Most Read: Business

DJIA
0.07%
S&P 500
0.28%
NASDAQ
0.61%
 Last Update: 11:43 PM 11/27/2014

World Markets from      

 

Other Market Data from      

 

Key Rates from      

 

Blog Contributors

Timothy B. Lee

Timothy B. Lee

Timothy B. Lee covers technology policy, including copyright and patent law, telecom regulation, privacy, and free speech. He also writes about the economics of technology. He has previously written for Ars Technica and Forbes. You can follow him on Twitter or send him email.

Brian Fung

Brian Fung

Brian Fung covers technology for The Washington Post, focusing on electronic privacy, national security, digital politics and the Internet that binds it all together. He was previously the technology correspondent for National Journal and an associate editor at the Atlantic. His writing has also appeared in Foreign Policy, Talking Points Memo, the American Prospect and Nonprofit Quarterly. Follow Brian on Google+ .

Andrea Peterson

Andrea Peterson

Andrea Peterson covers technology policy for The Washington Post, with an emphasis on cybersecurity, consumer privacy, transparency, surveillance and open government. She also delves into the societal impacts of technology access and how innovation is intertwined with cultural development.

Post Tech
About / Where's Post I.T.?   |    Twitter  |   On Facebook  |  RSS RSS Feed  |  E-Mail Cecilia
Posted at 04:41 PM ET, 10/07/2011

Sprint defends its suit to block AT&T, T-Mobile merger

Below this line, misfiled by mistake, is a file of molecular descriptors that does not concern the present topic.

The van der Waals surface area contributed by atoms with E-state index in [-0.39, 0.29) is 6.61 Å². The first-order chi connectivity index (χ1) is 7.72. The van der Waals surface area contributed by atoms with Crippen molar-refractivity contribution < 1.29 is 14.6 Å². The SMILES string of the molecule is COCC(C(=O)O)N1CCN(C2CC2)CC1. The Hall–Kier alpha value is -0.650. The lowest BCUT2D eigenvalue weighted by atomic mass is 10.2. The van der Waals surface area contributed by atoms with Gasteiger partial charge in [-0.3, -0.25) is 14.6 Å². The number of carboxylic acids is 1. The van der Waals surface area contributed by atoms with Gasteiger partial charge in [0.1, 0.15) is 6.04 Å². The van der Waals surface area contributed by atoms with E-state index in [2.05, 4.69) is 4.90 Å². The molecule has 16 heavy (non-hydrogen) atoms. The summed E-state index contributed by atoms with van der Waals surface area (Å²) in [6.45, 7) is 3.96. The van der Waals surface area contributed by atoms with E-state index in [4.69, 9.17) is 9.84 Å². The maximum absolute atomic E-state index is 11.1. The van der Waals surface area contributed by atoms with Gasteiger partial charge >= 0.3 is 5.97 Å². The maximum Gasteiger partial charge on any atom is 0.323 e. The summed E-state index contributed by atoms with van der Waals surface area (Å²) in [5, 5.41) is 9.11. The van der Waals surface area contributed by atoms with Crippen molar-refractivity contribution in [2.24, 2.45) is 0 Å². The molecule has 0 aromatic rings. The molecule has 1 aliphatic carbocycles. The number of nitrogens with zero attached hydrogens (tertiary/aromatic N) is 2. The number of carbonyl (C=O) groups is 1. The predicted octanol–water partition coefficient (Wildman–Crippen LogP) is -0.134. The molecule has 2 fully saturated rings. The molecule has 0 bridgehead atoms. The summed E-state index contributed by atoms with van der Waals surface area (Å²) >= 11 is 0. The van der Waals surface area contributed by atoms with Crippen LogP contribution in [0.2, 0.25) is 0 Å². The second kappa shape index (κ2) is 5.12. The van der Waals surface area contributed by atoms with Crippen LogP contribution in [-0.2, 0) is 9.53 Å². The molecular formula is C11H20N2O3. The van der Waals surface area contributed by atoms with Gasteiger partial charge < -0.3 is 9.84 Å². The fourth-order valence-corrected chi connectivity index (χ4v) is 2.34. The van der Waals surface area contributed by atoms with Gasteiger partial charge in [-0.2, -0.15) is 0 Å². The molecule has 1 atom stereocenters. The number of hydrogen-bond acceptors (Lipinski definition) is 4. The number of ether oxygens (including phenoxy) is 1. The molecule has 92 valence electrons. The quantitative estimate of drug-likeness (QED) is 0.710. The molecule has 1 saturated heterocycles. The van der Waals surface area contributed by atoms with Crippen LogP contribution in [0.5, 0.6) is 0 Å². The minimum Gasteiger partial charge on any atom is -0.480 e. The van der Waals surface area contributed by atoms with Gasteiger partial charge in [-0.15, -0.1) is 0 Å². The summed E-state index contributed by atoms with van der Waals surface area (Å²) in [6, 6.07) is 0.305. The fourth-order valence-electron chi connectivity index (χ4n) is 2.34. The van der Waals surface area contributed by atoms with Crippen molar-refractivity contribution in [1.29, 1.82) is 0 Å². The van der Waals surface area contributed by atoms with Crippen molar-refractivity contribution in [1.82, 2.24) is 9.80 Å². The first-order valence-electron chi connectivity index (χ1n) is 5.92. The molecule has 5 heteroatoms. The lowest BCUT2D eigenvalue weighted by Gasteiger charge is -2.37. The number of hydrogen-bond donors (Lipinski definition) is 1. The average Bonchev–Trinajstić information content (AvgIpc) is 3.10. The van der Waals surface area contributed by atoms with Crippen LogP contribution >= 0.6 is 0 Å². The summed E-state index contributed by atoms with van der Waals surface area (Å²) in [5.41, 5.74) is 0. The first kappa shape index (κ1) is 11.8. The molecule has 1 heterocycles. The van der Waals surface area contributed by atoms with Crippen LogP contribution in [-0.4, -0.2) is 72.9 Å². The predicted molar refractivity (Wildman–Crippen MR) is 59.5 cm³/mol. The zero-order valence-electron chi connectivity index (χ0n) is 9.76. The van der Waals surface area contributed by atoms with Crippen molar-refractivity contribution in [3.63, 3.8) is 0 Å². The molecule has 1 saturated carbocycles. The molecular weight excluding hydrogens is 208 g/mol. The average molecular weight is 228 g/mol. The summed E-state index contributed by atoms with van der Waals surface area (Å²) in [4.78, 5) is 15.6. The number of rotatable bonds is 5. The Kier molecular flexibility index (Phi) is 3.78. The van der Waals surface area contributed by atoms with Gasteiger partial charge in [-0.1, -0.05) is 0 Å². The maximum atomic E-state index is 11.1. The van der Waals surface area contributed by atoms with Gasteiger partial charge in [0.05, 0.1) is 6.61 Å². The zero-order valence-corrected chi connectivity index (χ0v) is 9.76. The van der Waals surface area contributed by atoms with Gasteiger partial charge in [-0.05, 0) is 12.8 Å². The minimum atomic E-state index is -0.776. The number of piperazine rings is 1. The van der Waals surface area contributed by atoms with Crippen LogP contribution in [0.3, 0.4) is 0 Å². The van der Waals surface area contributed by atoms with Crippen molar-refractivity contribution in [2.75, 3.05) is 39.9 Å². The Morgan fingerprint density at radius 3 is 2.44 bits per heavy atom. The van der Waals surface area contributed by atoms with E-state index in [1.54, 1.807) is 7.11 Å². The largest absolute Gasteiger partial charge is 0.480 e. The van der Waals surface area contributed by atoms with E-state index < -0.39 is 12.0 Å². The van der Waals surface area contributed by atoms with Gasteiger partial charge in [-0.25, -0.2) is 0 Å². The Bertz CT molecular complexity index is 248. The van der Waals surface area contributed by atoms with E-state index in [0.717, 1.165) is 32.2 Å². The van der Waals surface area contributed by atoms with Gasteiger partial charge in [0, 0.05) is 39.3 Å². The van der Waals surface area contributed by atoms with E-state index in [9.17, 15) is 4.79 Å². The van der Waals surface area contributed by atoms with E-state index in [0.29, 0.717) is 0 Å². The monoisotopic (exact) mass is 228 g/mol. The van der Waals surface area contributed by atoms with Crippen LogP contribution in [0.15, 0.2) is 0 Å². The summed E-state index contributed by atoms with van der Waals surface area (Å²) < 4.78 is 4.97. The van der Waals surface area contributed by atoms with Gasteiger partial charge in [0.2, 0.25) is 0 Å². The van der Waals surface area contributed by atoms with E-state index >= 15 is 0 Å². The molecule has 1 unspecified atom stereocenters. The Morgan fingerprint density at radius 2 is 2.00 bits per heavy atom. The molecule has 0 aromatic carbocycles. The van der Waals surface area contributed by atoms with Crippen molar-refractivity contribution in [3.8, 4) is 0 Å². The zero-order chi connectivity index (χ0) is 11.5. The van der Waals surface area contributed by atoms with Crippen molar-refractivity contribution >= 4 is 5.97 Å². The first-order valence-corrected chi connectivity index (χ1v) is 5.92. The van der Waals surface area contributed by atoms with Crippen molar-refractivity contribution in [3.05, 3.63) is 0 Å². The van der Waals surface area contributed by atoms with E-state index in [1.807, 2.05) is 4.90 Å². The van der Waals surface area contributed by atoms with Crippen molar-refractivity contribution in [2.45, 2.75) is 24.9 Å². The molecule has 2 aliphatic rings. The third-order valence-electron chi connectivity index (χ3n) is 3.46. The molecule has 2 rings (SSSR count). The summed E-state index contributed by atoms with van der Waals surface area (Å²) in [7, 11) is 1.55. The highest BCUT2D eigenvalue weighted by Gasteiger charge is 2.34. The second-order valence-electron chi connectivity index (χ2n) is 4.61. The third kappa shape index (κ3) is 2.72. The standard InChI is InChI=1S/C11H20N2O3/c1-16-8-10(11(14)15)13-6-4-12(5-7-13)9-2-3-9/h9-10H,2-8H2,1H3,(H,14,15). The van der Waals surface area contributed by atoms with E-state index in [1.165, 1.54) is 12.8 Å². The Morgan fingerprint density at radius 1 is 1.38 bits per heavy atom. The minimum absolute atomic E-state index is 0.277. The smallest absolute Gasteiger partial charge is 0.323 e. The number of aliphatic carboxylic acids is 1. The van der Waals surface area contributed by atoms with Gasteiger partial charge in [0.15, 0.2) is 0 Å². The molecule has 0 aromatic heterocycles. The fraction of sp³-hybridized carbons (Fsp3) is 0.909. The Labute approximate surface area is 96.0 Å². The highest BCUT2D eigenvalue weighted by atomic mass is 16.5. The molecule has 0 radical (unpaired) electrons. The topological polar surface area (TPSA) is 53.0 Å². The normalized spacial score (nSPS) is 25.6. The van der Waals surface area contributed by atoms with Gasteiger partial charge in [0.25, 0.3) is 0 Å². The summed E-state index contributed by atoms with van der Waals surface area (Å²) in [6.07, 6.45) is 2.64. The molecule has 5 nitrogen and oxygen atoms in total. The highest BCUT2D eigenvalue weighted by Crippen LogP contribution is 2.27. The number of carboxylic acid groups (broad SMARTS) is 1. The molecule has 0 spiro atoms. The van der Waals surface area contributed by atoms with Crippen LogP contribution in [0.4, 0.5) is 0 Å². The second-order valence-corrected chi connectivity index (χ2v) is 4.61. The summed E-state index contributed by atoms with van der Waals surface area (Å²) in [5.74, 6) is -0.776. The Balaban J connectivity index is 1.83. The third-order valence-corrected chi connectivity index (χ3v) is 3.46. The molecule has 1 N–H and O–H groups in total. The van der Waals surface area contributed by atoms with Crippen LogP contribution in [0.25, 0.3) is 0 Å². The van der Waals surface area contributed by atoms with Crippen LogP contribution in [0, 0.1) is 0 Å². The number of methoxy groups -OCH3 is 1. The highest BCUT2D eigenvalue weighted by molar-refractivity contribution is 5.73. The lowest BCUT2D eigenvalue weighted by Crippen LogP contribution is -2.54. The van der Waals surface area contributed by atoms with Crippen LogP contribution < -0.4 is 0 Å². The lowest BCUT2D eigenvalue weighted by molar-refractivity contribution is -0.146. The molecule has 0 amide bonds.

Sprint Nextel and C Spire asked a federal judge on Friday to hear their complaint aimed at blocking AT&T’s $39 billion merger with T-Mobile.

The filing in U.S. District Court of the District of Columbia was in reply to AT&T’s motion last week to dismiss its rivals’ lawsuits.

But Sprint and C Spire, formerly known as Cellular South, said in their joint filing Friday that they have the right to sue under antitrust laws, arguing that the deal would hurt competitors. They said they plan to present information about how the combination of the nation’s second- and fourth-largest wireless carriers would harm competition.

“This harm is the very embodiment of ‘antitrust injury,’” Sprint and C Spire wrote.

Along with the legal squabble among AT&T’s competitors, the Justice Department has filed its own complaint to the same court to try to stop the deal.

AT&T general counsel Wayne Watts said in a statement that Sprint’s suit inappropriately aims to protect an individual company.

“Antitrust law is not about protecting a particular competitor, but rather is about protecting competition, and that is why we are confident that Sprint’s complaint will ultimately fail,” he said.

Related:

Justice Department sues to block AT&T merger with T-Mobile

By  |  04:41 PM ET, 10/07/2011

 
Read what others are saying
     

    © 2011 The Washington Post Company